McKee-Pownall Equine Services | How-To

How-To

How To Treat Thrush

Why Do This?

Horses with upright feet, narrow heels, or chronic lameness causing poor circulation, can be prone to chronic thrush infections. The sulcus (split in the middle) of the frog gradually deepens, which traps debris and encourages more infection.

Severe cases are usually first treated with animalintex poultice, then move onto this long-term treatment regimen (Figure 1).

Materials

You will need the following items:

  • Hoof pick
  • Thrushbuster
  • Special Formula (antibiotic ointment prepared in a syringe)
  • 4x4 Gauze squares

How To

Pick out the foot, paying special attention to digging out the sulcus. Be aware that many horses will be quite painful here as infection invades the sensitive tissue.

Using a gauze square pulled into a rope shape, "floss" the sulcus back and forth to pick up additional debris (Figure 2).


Squirt Thrushbuster or other recommended medication into the sulcus, then pack it as deeply as possible with a clean gauze square or a cotton ball, using the hoof pick (Figures 3, 4 and 5).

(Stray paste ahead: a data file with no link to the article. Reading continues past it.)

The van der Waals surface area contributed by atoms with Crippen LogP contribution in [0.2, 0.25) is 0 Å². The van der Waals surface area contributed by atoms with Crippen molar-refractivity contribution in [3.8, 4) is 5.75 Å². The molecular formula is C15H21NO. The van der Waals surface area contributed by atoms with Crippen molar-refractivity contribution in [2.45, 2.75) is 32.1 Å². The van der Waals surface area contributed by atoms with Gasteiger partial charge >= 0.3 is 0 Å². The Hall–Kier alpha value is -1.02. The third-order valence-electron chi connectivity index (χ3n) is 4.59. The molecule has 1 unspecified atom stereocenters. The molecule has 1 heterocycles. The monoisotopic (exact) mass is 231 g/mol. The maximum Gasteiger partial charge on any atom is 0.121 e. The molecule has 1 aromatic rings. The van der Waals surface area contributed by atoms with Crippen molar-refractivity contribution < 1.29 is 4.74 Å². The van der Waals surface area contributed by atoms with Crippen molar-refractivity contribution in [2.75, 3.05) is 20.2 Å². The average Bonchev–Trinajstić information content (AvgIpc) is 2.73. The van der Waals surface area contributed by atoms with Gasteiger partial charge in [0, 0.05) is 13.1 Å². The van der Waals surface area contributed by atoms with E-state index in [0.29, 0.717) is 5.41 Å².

This packing should be changed daily, and be left in place at all times except when riding or exercising the horse. The packing prevents dirt and manure from building up in the frog, and to keep the medication in place.

After 1 week of this treatment, depending on the severity of the infection, switch the medication from Thrushbuster to Special Formula (Figures 6 and 7). Continue to use Thrushbuster just once a week, but keep flossing and packing the frog during the Special Formula application.

Deep-seated frog infections can take months to clear, so be patient and diligent. Severe cases may require medicated soaking- contact the veterinarian to enquire about this treatment.